There can be few more iconic figures in British tennis than Stockport-born legend Fred Perry.

He won three consecutive Wimbledon Championships from 1934 to 1936 and was ranked the best in the world in the early 1930s.

Perry was the first player to win a career Grand Slam in 1935 when he added the French Open to Wimbledon and previous American and Australian Open titles. He still remains the only British player to achieve this feat.

But in spite of all his tennis success, Perry’s first sporting love was table tennis! He was world champion in 1929!

Perry was born at 33 Carrington Road, Stockport, in May 1909. His father, Samuel Perry, was a cotton spinner. The family also lived in Bolton and Wallasey, Cheshire.

Perry first started playing tennis on public courts near his family home. His exceptional speed at table tennis served him well as he progressed through the amateur tennis ranks.

His 1936 Wimbledon triumph against German Baron Gottfried von Cramm was the quickest men’s final in the 20th century and the second fastest of all time!

Perry stormed to victory 6-1, 6-1, 6-0 in less than 45 minutes. It was suggested that Perry had been tipped the wink from the Wimbledon masseur that von Cramm had a groin strain and had difficulty moving wide on the forehand.

Although he was adored by the British public, Perry was not as popular with the tennis establishment. Some regarded him as an upstart.

Perry claimed he overheard a committee member saying ‘the best man didn’t win’ when he secured his first Wimbledon title in 1934.

To add insult to injury, his All England Club tie – traditionally handed to the championship winner – was left on a chair in his dressing room.

Undeterred, Perry continued to play brilliantly. He led Great Britain to four consecutive victories in the Davis Cup, defeating France in 1933, the United States in 1945 and 1935, and Australia in 1936.

Perry made his professional debut in January 1937 when he played Ellsworth Vines at Madison Square Garden in New York.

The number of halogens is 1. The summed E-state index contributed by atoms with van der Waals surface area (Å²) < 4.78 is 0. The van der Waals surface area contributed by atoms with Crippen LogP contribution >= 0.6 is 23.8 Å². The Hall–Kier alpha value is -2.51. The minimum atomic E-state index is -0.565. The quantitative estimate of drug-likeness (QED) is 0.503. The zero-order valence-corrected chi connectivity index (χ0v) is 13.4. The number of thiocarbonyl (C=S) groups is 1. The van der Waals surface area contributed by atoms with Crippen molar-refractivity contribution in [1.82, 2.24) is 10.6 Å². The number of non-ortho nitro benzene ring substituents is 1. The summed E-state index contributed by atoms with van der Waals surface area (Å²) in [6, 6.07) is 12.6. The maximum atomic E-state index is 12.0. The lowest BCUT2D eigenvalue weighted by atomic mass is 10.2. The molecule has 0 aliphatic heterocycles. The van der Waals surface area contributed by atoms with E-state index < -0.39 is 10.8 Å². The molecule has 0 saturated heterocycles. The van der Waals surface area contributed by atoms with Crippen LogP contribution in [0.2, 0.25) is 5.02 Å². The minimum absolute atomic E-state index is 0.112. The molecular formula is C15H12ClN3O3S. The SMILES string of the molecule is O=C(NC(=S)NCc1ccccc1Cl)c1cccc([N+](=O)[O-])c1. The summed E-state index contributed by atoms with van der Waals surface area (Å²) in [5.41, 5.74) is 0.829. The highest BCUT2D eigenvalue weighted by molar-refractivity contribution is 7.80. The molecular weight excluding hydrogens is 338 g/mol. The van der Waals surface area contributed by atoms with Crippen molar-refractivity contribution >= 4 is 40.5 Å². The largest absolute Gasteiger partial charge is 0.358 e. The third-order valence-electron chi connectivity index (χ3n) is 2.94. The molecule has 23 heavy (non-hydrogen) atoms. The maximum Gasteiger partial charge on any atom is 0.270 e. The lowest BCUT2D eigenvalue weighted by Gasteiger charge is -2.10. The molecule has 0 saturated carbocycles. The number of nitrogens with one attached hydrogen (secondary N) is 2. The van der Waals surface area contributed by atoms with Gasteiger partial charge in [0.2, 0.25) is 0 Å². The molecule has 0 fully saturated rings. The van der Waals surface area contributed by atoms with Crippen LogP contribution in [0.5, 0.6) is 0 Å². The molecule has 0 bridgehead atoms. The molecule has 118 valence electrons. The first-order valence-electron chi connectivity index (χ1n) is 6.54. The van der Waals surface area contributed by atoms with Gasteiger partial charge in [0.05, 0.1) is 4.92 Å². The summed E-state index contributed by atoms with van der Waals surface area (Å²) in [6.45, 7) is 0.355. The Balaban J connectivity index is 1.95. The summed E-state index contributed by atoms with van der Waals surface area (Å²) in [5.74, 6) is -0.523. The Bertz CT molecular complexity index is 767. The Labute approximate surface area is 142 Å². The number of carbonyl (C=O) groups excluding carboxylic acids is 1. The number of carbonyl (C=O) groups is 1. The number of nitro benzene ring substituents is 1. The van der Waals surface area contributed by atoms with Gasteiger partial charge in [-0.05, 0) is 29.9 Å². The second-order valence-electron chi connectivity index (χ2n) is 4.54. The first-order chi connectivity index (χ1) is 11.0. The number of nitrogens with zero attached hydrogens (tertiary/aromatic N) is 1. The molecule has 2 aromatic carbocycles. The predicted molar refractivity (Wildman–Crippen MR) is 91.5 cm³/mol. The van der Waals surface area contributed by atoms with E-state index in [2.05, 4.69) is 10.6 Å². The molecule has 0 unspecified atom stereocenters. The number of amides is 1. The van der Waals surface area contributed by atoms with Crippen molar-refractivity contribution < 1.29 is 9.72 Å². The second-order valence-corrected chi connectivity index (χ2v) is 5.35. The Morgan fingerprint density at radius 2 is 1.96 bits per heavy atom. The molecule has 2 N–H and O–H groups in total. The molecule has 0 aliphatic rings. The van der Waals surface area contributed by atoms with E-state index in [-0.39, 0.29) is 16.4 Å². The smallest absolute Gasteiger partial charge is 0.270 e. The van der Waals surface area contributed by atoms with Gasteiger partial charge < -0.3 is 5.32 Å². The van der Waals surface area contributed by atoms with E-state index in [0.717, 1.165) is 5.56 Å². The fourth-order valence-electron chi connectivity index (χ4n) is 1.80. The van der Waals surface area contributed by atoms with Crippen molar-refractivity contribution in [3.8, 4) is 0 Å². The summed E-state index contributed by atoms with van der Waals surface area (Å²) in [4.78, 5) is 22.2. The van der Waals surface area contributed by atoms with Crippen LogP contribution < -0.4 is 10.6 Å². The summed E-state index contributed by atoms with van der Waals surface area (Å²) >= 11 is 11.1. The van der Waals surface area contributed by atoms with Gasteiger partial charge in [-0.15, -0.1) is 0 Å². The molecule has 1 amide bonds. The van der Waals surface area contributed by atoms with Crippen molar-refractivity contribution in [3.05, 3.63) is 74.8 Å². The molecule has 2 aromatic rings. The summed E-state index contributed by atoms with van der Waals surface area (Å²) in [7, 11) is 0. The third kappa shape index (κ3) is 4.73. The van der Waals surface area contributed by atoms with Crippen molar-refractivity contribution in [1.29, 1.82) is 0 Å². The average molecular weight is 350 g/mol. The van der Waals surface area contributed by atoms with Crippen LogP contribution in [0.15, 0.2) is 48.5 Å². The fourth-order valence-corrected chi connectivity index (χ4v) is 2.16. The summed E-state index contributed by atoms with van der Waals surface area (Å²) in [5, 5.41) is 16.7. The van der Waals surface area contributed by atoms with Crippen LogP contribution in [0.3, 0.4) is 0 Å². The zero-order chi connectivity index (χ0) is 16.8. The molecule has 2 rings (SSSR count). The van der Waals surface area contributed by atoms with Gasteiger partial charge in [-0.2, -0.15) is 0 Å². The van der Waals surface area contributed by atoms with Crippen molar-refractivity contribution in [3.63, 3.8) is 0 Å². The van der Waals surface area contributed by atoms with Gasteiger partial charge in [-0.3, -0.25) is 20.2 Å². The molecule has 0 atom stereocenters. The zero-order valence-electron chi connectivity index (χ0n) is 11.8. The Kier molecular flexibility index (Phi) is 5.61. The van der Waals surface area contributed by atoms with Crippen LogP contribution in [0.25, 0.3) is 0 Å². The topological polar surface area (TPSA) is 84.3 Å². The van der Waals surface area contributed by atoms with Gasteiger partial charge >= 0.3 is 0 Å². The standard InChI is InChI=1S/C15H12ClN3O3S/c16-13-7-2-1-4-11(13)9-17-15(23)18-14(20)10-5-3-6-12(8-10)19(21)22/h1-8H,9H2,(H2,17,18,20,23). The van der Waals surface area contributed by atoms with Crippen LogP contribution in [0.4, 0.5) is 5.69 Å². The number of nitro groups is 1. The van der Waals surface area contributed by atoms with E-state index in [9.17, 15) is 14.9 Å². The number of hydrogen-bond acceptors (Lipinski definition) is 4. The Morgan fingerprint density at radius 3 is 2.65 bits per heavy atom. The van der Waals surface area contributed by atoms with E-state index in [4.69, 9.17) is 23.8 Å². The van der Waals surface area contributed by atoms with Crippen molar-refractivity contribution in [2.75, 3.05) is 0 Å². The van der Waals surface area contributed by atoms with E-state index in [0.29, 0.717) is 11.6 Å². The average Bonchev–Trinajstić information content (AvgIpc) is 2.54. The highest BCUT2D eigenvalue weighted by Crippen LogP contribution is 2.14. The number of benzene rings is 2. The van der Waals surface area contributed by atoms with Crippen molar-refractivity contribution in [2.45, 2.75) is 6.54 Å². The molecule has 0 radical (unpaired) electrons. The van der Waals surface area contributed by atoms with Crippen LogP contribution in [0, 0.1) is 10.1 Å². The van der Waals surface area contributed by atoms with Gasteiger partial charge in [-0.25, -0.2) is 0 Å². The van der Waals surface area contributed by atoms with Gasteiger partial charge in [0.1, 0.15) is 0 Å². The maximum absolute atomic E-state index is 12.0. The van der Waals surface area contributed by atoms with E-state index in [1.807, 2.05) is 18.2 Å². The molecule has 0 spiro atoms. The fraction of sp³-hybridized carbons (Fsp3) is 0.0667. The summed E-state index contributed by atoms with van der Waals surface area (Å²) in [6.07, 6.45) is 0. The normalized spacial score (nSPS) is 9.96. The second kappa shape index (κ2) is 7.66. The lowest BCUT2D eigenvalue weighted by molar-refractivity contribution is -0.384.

He continued to play Vines in a series of world tours and was later joined by American Grand Slam winner Don Budge. Perry won the US Pro title in 1938 and 1941.

A world-famous figure in his own right, Perry was romantically linked to movie star Marlene Dietrich and engaged to British actress Mary Lawson. He was married to American film star Helen Vinson from 1935 to 1940.

Perry’s association with the clothing label bearing his name started in the late 1940s. He was approached by Austrian footballer Tibby Wegner to endorse an anti-perspirant wristband he had invented.

The famous cotton pique white tennis shirt followed. It was an overnight success when it was launched at Wimbledon in 1952.

The clothes brand, with its distinctive laurel wreath emblem, became a Mod favourite and was bought by the Japanese company Hit Union in 1995.

Perry’s life is commemorated in Stockport by a blue plaque on the house where he was born and a 14-mile walking route called the Fred Perry Way.

It runs from Woodford to Reddish and passes through Woodbank Park where Perry played exhibition matches.

The borough’s new civic headquarters, opened by the Earl of Wessex and Perry’s grandson John in November 2010, is named Fred Perry house.

 

Fred Perry, left, and Gottfried von Cramm at the Centre Court, Wimbledon, in June 1931

Fred Perry, left, and Gottfried von Cramm at the Centre Court, Wimbledon, in June 1931